5. 13.5 Conclusions and Recommendations
      6. References
      1. 14.1 Threads
        1. 14.1.1 Thread Possibilities
        2. 14.1.2 Thread Definitions
      2. 14.2 Basis Concepts for Requirements Specification
        1. 14.2.1 Data
        2. 14.2.2 Actions
        3. 14.2.3 Devices
        4. 14.2.4 Events
        5. 14.2.5 Threads
        6. 14.2.6 Relationships among Basis Concepts
      3. 14.3 Model-Based Threads
      4. 14.4 Use Case–Based Threads
        1. 14.4.1 Levels of Use Cases
        2. 14.4.2 An Industrial Test Execution System
        3. 14.4.3 System-Level Test Cases
        4. 14.4.4 Converting Use Cases to Event-Driven Petri Nets
        5. 14.4.5 Converting Finite State Machines to Event-Driven Petri Nets
        6. 14.4.6 Which View Best Serves System Testing?
      5. 14.5 Long versus Short Use Cases
      6. 14.6 How Many Use Cases?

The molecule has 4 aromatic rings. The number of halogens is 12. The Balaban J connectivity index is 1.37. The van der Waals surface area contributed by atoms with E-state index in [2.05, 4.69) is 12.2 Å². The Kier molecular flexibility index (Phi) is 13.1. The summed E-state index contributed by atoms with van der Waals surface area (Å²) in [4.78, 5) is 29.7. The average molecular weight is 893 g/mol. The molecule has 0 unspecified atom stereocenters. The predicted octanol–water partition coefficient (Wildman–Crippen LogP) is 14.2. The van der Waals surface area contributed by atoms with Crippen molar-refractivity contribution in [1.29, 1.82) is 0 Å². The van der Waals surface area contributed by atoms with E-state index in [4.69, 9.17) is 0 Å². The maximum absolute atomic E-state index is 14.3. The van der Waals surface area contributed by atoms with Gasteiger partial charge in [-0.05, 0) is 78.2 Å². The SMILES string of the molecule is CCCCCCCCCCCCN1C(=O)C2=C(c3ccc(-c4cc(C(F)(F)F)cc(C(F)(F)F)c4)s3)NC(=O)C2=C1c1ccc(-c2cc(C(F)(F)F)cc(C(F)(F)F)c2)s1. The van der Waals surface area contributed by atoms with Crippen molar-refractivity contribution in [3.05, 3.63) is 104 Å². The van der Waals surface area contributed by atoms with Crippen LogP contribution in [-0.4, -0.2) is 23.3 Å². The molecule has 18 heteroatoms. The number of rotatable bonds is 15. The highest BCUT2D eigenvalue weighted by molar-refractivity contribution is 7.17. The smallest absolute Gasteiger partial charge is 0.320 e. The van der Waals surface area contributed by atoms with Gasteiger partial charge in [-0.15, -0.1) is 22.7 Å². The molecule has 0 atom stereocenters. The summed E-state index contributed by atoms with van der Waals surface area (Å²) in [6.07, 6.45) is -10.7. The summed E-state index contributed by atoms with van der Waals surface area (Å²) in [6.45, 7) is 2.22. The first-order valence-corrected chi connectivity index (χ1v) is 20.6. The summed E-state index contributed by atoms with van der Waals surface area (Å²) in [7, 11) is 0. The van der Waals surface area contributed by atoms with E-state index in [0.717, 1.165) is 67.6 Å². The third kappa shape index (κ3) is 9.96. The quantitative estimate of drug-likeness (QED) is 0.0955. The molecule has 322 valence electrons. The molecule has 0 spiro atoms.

1. 14.6.1 Incidence with Input Events
        2. 14.6.2 Incidence with Output Events
        3. 14.6.3 Incidence with All Port Events
        4. 14.6.4 Incidence with Classes
      7. 14.7 Coverage Metrics for System Testing
        1. 14.7.1 Model-Based System Test Coverage
        2. 14.7.2 Specification-Based System Test Coverage
          1. 14.7.2.1 Event-Based Thread Testing
          2. 14.7.2.2 Port-Based Thread Testing
      8. 14.8 Supplemental Approaches to System Testing
        1. 14.8.1 Operational Profiles
        2. 14.8.2 Risk-Based Testing
      9. 14.9 Nonfunctional System Testing
        1. 14.9.1 Stress Testing Strategies
          1. 14.9.1.1 Compression
          2. 14.9.1.2 Replication
        2. 14.9.2 Mathematical Approaches
          1. 14.9.2.1 Queuing Theory
          2. 14.9.2.2 Reliability Models
          3. 14.9.2.3 Monte Carlo Testing
      10. 14.10 Atomic System Function Testing Example
        1. 14.10.1 Identifying Input and Output Events
        2. 14.10.2 Identifying Atomic System Functions
        3. 14.10.3 Revised Atomic System Functions
      11. References
      1. 15.1 Issues in Testing Object-Oriented Software
        1. 15.1.1 Units for Object-Oriented Testing
        2. 15.1.2 Implications of Composition and Encapsulation
        3. 15.1.3 Implications of Inheritance
        4. 15.1.4 Implications of Polymorphism
        5. 15.1.5 Levels of Object-Oriented Testing
        6. 15.1.6 Data Flow Testing for Object-Oriented Software
      2. 15.2 Example: ooNextDate
        1. 15.2.1 Class: CalendarUnit
        2. 15.2.2 Class: testIt